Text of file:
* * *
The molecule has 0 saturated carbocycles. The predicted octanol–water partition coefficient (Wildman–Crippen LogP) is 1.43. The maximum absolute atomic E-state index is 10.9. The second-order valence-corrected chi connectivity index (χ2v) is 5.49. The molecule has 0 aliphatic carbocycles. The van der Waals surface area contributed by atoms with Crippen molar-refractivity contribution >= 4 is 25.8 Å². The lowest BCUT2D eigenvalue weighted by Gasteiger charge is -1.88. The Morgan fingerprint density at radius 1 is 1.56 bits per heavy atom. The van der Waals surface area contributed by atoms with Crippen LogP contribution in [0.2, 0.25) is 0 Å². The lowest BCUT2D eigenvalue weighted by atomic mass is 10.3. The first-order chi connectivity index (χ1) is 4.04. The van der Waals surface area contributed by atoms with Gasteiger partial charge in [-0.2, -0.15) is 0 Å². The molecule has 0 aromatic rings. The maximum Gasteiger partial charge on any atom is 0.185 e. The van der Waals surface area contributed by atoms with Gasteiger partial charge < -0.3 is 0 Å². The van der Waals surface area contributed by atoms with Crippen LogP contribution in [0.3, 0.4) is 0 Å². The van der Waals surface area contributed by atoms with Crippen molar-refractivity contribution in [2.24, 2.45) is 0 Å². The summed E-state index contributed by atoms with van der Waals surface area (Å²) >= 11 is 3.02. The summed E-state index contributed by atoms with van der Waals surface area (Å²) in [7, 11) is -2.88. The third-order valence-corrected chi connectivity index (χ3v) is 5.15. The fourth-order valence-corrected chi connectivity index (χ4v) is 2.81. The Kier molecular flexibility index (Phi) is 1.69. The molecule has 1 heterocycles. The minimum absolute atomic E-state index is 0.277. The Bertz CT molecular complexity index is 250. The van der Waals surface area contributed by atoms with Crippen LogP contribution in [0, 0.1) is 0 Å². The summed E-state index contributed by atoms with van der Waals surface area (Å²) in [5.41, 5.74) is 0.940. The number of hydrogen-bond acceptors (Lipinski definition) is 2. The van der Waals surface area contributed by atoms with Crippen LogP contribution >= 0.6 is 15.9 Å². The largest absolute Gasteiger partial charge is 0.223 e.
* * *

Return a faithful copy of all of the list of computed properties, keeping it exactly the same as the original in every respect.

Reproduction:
The molecule has 0 saturated carbocycles. The predicted octanol–water partition coefficient (Wildman–Crippen LogP) is 1.43. The maximum absolute atomic E-state index is 10.9. The second-order valence-corrected chi connectivity index (χ2v) is 5.49. The molecule has 0 aliphatic carbocycles. The van der Waals surface area contributed by atoms with Crippen molar-refractivity contribution >= 4 is 25.8 Å². The lowest BCUT2D eigenvalue weighted by Gasteiger charge is -1.88. The Morgan fingerprint density at radius 1 is 1.56 bits per heavy atom. The van der Waals surface area contributed by atoms with Crippen LogP contribution in [0.2, 0.25) is 0 Å². The lowest BCUT2D eigenvalue weighted by atomic mass is 10.3. The first-order chi connectivity index (χ1) is 4.04. The van der Waals surface area contributed by atoms with Gasteiger partial charge in [-0.2, -0.15) is 0 Å². The molecule has 0 aromatic rings. The maximum Gasteiger partial charge on any atom is 0.185 e. The van der Waals surface area contributed by atoms with Gasteiger partial charge < -0.3 is 0 Å². The van der Waals surface area contributed by atoms with Crippen LogP contribution in [0.3, 0.4) is 0 Å². The van der Waals surface area contributed by atoms with Crippen molar-refractivity contribution in [2.24, 2.45) is 0 Å². The summed E-state index contributed by atoms with van der Waals surface area (Å²) >= 11 is 3.02. The summed E-state index contributed by atoms with van der Waals surface area (Å²) in [7, 11) is -2.88. The third-order valence-corrected chi connectivity index (χ3v) is 5.15. The fourth-order valence-corrected chi connectivity index (χ4v) is 2.81. The Kier molecular flexibility index (Phi) is 1.69. The molecule has 1 heterocycles. The minimum absolute atomic E-state index is 0.277. The Bertz CT molecular complexity index is 250. The van der Waals surface area contributed by atoms with Crippen LogP contribution in [0, 0.1) is 0 Å². The summed E-state index contributed by atoms with van der Waals surface area (Å²) in [5.41, 5.74) is 0.940. The number of hydrogen-bond acceptors (Lipinski definition) is 2. The van der Waals surface area contributed by atoms with Crippen LogP contribution >= 0.6 is 15.9 Å². The largest absolute Gasteiger partial charge is 0.223 e.